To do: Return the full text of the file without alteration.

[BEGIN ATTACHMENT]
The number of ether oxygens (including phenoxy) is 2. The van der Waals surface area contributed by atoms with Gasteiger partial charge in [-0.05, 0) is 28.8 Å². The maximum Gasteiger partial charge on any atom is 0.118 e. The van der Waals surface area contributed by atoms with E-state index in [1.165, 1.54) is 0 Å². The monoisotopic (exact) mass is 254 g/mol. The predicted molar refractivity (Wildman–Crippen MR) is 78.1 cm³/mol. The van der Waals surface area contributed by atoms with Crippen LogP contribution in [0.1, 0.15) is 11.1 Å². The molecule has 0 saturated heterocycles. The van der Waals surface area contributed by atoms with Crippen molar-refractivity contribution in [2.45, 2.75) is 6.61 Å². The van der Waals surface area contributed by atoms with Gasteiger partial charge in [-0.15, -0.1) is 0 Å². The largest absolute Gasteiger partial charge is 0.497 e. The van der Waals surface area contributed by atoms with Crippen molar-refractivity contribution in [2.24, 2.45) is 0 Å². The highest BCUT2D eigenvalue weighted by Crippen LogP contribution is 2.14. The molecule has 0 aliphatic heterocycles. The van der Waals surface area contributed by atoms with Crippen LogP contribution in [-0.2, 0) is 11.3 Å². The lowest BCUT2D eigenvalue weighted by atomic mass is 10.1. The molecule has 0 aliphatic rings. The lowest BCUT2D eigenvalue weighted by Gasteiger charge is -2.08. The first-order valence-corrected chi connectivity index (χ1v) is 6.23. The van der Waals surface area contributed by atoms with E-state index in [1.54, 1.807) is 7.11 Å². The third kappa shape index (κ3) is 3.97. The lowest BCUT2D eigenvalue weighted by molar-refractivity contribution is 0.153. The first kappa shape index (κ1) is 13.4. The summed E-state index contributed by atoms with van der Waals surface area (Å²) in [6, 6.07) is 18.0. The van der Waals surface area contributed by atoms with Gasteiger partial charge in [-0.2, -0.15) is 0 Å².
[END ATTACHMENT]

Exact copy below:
The number of ether oxygens (including phenoxy) is 2. The van der Waals surface area contributed by atoms with Gasteiger partial charge in [-0.05, 0) is 28.8 Å². The maximum Gasteiger partial charge on any atom is 0.118 e. The van der Waals surface area contributed by atoms with E-state index in [1.165, 1.54) is 0 Å². The monoisotopic (exact) mass is 254 g/mol. The predicted molar refractivity (Wildman–Crippen MR) is 78.1 cm³/mol. The van der Waals surface area contributed by atoms with Crippen LogP contribution in [0.1, 0.15) is 11.1 Å². The molecule has 0 saturated heterocycles. The van der Waals surface area contributed by atoms with Crippen molar-refractivity contribution in [2.45, 2.75) is 6.61 Å². The van der Waals surface area contributed by atoms with Gasteiger partial charge in [-0.15, -0.1) is 0 Å². The largest absolute Gasteiger partial charge is 0.497 e. The van der Waals surface area contributed by atoms with Crippen molar-refractivity contribution in [2.24, 2.45) is 0 Å². The highest BCUT2D eigenvalue weighted by Crippen LogP contribution is 2.14. The molecule has 0 aliphatic heterocycles. The van der Waals surface area contributed by atoms with Crippen LogP contribution in [-0.2, 0) is 11.3 Å². The lowest BCUT2D eigenvalue weighted by atomic mass is 10.1. The molecule has 0 aliphatic rings. The lowest BCUT2D eigenvalue weighted by Gasteiger charge is -2.08. The first-order valence-corrected chi connectivity index (χ1v) is 6.23. The van der Waals surface area contributed by atoms with E-state index in [1.54, 1.807) is 7.11 Å². The third kappa shape index (κ3) is 3.97. The lowest BCUT2D eigenvalue weighted by molar-refractivity contribution is 0.153. The first kappa shape index (κ1) is 13.4. The summed E-state index contributed by atoms with van der Waals surface area (Å²) in [6, 6.07) is 18.0. The van der Waals surface area contributed by atoms with Gasteiger partial charge in [-0.2, -0.15) is 0 Å².